In questioning, Antigone uncovers that she knew her actions went against Creon’s orders, but she could not disobey the Gods “because [she] feared a man” (459-460). To maintain his power in reign, Creon determines Ismene guilty by association (488-489) and demands the sisters be sentenced to death promptly. Ismene, who refused to participate in the burial, attempted to persuade Creon to let Antigone and herself free. She pulls on Creon’s heart by speaking of his beloved son, Haemon, “‘but she is Haemon’s bride--and can you kill her?’ . .
He scorned Aphrodite, who in turn made Phaedra fall in love with him. Even though he had the audacity to blame Phaedra for her feelings when he was the causation of them. If Aphrodite had not made Phaedra fall in love with Hippolytus, then she never would have accused him of raping her and he would never have died the gruesome death that he did. It all could have been avoided if he had just paid heed to all of the gods properly. While on a base level it may seem like Phaedra or Aphrodite were the reason for his demise, it was really Hippolytus himself who was responsible.
He did not want to bury his own nephew, he wanted to kill Antigone for burying Polyneices, and tried to kill his own brother because the kingdom had a curse on it. He had too much power and needed to calm down and think what he was doing. Antigone knew that this was the right to do and did without being afraid or sorry for it. She was helping Creon, Ismene, and the community, and they did not realize that she was helping them until it was too
Eventually, Odysseus cannot bare to be separated from his loved ones any longer, and he crumbles and loses the will to live. While Calypso detains Odysseus on her island, Athena pleads for Zeus to release him, describing him “longing to see even the smoke curling up from his land, simply want[ing] to die” (1.64-65). Even though Odysseus is in the presence of a goddess, depression seizes him, and he longs for his wife. He would rather die than have to endure anymore of this kleos, for his greatest desire - to return home; is prevented by Calypso. She is a living representation of kleos’ deceitfulness: offering what is desired but at a price too steep to pay.
I 'm pretty sure they 've all done some fucked up shit. The thing is though, Ares does care for his daughter so he 's not in the category of only caring about himself. I don 't peace with them, I want to murder half of the gods. Then I can have my peace which is what I 'll strive for after this is all over with. Whether it 's by myself or with Aeson, Athena, Hades, Priscilla, and Saint.
She also aids him afterwards when the other gods are contemplating whether Odysseus is guilty or not. They decide he isn’t by saying, “There will be killing till the score is paid.” Odysseus’ last mentor and helper is his family. His memories of Penelope and Telemachus kept him going and gave him the encouragement he needed to come home. Penelope, although surrounded by suitors, stayed faithful to her husband. She says, “Eurymachus, all my excellence, my beauty and figure, were ruined by the immortals … If he (Odysseus) were to come back to me and take care of my life, then my reputation would be more great and splendid.” The same cannot be said for Odysseus, though, as he cheated on Penelope with Circe and Calypso.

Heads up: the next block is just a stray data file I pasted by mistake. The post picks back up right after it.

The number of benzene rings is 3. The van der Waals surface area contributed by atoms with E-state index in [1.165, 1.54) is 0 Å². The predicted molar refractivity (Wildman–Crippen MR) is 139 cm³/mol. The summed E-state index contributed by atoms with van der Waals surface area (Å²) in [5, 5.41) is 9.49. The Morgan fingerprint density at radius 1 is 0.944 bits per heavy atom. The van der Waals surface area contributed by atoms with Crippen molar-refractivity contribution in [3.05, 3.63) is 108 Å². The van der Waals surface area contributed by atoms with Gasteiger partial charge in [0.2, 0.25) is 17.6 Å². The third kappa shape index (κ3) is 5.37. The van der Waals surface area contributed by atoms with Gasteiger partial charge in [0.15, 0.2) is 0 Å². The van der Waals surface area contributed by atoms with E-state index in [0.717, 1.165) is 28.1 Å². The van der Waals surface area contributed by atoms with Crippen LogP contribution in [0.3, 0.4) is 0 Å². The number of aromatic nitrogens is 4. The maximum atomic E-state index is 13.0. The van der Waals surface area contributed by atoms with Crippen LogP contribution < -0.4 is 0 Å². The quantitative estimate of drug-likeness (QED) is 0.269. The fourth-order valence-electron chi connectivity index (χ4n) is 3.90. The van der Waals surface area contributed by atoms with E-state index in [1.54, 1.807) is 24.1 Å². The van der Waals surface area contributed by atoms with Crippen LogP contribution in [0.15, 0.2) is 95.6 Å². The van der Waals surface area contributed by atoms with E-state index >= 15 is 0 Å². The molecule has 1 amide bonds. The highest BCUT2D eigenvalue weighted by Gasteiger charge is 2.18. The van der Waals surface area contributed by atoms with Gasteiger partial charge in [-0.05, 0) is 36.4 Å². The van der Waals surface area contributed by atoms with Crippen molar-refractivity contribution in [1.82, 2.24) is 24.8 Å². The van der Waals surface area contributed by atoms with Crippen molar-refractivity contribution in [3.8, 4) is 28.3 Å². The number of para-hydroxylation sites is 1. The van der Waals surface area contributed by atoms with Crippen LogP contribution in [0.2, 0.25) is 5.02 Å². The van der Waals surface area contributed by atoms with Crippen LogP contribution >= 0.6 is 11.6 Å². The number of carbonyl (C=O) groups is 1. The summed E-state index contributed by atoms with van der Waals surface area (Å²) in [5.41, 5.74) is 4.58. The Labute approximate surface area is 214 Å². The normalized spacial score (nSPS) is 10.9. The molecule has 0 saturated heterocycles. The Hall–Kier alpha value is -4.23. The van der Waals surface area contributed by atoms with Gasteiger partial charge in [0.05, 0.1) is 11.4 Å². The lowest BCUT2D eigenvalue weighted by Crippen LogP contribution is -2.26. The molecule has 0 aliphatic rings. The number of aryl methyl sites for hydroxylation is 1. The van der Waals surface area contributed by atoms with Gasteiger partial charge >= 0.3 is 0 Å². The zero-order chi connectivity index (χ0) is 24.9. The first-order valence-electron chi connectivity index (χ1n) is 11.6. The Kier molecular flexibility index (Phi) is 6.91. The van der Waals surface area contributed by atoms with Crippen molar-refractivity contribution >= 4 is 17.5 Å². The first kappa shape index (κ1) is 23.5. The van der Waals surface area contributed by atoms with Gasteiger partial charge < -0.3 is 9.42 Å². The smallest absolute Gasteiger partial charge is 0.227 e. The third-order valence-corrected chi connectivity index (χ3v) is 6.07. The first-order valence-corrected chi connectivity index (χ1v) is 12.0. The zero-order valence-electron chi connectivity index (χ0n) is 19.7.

Gatsby always had a loving feeling for Daisy, even though she is in a marriage. This did not stop Gatsby for going after what he wanted. Gatsby tried very hard to get Daisy’s attention with the parties he had, but it never seemed to work. Every complication that occurred affected Gatsby greatly. I think that the emotional affair between Gatsby and Daisy killed Gatsby.
He could repent for every sin he’s ever made, but if he doesn’t confront the little girl’s mother, he won’t ever escape the heaviness inside of his soul. That’s why it was placed as the last event on his list. His ending insight on talking to the dressmaker is what will give him closure in the end. “Even though she didn’t look up, he wanted to go to her and knew that one day he would.” When Cahal is ready he will finally close the lid on his suffering and pain, but before he can do that, he must work up the courage and bravery to accomplish this daunting task. I believe his spirituality has been strengthened by this unfortunate situation, as well as his over all sense of himself.
Isabella too is in constant danger because of Manfred’s obsession to marry her. “I desired you once before,” said Manfred angrily, ... “In short, Isabella, since I cannot give you my son, I offer you myself.” Manfred’s angry tone accentuates the danger that is placed upon Isabella as the perception is given that he is forcing himself upon her. This is a result of context as women were perceived as unable to help themselves and thus a
Thetis, a sea nymph or water goddess and also Achilles mother, attempts to advise him against it even though she knows it is fated for them to fight and for his death to come after killing hector. There is nothing she can do because she knows that it has been fated. Tries to persuade him to not fight Hector, but knowing all along that he will fight any way and die after killing Hector because although she is a Goddess fate has decided his death to follow him killing Hector. Fate is such an ultimate power, not even the gods can change it as we see here and also with Zues son Sparedon. Zeus his always seen with such power and greatness, but even he becomes to the all influence of